A blog about Medicare. What you and your employees need to know
Change – Spouses and Medicare Transition
Author: Lora Drummond
Medicare Transition Specialist
#7 Solution- Change – Spouses and Medicare Transition
Hope you had a sweet Valentine’s Day! Tying this blog to the holiday makes me think of hearts, flowers, candy…oh, and…spouses… and of course, Medicare. Medicare options are as varied as the choices in a box of chocolates! Before you choose a candy, you mentally weigh the pros and cons of the offerings in the box. I weigh-in for the nut-filled ones! How about you? If you have a nut allergy, you probably stay clear of making that choice.
There are pros and cons to weigh before deciding to transition to Medicare too. Costs are a factor but spouse and dependent coverage under the employee’s plan will affect a Medicare decision too. Sometimes the math makes transition sense for the employee, but continuing group coverage to benefit family members might change a decision.
Let’s look at a few scenarios based on two common questions from our workshop attendees:
- If I am eligible but my wife is not. Do I leave my group plan?
- If I am on my husband’s insurance- if he retires what happens to me?
Medicare was designed for individuals 65 and over. Unlike the employer plan, an employee’s spouse and children can not follow them to Medicare unless they are also age 65. When an employee leaves their group plan, the spouse and dependents will lose their coverage too. So what do they do?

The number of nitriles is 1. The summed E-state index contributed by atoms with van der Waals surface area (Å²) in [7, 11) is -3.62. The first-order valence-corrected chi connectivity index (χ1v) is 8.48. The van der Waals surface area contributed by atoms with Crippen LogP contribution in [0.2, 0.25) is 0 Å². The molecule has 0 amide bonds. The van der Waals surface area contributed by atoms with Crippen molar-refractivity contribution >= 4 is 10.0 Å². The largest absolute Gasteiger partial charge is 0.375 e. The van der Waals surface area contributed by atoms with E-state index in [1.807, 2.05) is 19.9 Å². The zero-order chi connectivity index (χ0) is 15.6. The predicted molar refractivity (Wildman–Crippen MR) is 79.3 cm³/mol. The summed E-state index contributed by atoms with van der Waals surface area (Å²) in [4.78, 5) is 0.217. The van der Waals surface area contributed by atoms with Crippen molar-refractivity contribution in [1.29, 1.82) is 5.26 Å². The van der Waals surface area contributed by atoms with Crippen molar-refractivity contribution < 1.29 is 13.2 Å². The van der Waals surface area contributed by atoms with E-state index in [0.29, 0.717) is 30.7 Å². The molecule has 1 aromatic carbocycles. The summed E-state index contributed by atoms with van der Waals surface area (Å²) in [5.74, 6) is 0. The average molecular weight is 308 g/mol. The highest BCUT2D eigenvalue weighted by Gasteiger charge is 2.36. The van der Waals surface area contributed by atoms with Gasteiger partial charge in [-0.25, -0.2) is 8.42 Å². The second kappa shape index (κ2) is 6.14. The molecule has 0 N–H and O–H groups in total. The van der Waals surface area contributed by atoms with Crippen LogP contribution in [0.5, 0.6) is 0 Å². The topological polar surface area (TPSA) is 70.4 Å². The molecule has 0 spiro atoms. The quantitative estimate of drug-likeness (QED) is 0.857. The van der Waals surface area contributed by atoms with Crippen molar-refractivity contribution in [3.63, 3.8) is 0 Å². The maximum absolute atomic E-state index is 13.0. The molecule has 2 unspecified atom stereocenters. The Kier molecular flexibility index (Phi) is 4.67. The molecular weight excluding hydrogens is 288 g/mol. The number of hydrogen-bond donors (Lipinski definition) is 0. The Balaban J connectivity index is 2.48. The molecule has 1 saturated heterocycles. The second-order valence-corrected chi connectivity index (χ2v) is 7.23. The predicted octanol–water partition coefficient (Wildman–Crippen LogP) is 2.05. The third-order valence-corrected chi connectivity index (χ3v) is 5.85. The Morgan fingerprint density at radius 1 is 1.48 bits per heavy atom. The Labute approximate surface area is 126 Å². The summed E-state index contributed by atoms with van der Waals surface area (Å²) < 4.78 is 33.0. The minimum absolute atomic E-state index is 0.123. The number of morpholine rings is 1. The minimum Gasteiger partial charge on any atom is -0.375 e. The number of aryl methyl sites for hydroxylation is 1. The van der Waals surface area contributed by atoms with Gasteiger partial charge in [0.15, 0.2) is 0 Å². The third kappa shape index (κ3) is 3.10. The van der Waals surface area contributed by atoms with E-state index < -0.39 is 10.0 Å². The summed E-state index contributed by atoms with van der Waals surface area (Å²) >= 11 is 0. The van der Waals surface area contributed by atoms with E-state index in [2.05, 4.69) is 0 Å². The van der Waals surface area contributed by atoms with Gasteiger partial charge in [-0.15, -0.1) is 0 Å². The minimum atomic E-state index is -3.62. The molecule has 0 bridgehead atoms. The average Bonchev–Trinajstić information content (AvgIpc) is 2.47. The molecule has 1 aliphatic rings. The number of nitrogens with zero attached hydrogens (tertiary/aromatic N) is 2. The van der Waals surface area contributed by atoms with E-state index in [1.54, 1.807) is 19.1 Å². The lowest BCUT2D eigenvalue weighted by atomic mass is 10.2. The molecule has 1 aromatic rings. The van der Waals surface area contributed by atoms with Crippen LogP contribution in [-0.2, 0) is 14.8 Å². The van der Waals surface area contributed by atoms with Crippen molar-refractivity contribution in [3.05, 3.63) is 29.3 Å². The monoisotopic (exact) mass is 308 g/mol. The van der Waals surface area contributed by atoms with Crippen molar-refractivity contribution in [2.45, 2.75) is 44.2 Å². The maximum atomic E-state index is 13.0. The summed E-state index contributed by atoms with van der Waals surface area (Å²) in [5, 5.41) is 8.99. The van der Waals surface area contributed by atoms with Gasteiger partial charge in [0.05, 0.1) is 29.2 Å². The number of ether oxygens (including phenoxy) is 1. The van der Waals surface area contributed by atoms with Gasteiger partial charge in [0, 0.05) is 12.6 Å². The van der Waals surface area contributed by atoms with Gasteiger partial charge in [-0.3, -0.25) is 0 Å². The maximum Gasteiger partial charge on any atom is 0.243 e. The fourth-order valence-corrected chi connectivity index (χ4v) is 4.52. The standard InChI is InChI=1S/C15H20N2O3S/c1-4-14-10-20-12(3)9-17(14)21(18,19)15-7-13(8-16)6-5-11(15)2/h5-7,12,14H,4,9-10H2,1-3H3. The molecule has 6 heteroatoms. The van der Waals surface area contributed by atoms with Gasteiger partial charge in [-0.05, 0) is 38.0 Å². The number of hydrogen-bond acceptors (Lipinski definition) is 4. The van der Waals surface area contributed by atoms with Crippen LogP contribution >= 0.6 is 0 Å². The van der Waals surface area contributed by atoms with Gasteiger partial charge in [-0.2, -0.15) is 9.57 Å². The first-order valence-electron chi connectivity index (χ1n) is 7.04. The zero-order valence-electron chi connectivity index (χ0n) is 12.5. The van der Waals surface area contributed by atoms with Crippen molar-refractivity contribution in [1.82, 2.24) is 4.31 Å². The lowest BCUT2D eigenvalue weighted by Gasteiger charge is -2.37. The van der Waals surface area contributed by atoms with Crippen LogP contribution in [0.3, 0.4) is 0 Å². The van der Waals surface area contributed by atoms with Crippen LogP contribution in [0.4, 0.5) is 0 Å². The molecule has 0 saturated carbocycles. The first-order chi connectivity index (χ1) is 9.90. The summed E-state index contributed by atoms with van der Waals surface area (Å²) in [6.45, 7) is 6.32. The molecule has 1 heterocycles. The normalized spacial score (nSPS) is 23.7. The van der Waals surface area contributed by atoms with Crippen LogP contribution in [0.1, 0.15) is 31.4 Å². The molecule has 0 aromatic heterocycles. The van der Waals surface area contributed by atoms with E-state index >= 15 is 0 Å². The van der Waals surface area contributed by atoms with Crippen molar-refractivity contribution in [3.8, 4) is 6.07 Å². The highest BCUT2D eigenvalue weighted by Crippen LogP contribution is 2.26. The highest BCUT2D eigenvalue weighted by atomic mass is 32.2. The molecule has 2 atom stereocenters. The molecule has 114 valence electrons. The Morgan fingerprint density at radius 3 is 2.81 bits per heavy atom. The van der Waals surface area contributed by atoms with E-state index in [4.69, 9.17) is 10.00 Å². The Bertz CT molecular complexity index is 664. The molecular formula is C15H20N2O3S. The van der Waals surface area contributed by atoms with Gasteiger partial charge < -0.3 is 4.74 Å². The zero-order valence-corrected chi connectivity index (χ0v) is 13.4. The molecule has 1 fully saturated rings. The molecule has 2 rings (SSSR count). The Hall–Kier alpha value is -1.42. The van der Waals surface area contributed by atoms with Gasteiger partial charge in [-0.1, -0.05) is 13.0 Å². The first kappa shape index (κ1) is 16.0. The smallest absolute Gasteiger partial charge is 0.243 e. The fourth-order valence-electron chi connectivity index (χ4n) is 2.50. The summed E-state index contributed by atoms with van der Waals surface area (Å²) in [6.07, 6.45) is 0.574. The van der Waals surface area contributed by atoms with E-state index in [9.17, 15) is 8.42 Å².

A Certified Medicare Planner® (CMP) can help with these planning discussions to avoid costly mistakes. A CMP is experienced in knowing the planning questions to ask, can help compare costs in different scenarios, help the employee create a timeline for transition, or explain other family members’ coverage options if needed.
Employer Plan to Medicare Considerations
Does the employee have to transition to Medicare at age 65?
- If the employer has fewer than 20 employees and their Medical plan is not creditable, the employee will need to transition to Medicare when eligible. Options for the spouse?
- If the spouse has a different employer plan, they could both move to the other employer plan as long as the employer’s plan meets the creditability requirements for the spouse turning 65 and deferring Medicare.
- If the spouse is not working, then COBRA is an option for the spouse losing coverage due to the employee moving to Medicare.
What about when retiring/leaving an employer?
- Suppose the employee is 65 and retiring, and the employer offers no retiree medical plan. In that case, the employee may consider postponing retirement until the spouse is old enough to transition to Medicare. That way their coverage also continues.
- The retiring employee might have the option of coverage on the spouse’s creditable group plan, would move there for coverage and defer Medicare.
- Note-COBRA is only an option for someone who is not Medicare-eligible.
What if your spouse is not employed when you plan to retire?
- If a spouse/dependents will lose coverage from a group plan due to an employee’s retirement or enrollment on Medicare, they are eligible for COBRA for a period of time. After the COBRA period, they would need to find alternate healthcare coverage. Certified Medicare Planners® can help with these discussions also.
Suppose you have done the “Stay or Go Analysis” and the group plan’s costs are better than Medicare and creditable. In that case, the employee can defer retirement to keep his family coverage, if this is the better option.
To support these discussions, have your employee partner with a Certified Medicare Planner® early in the process. CMP’s want to help employees avoid costly mistakes and provide confident considerations for family members who might be impacted by the decision too.
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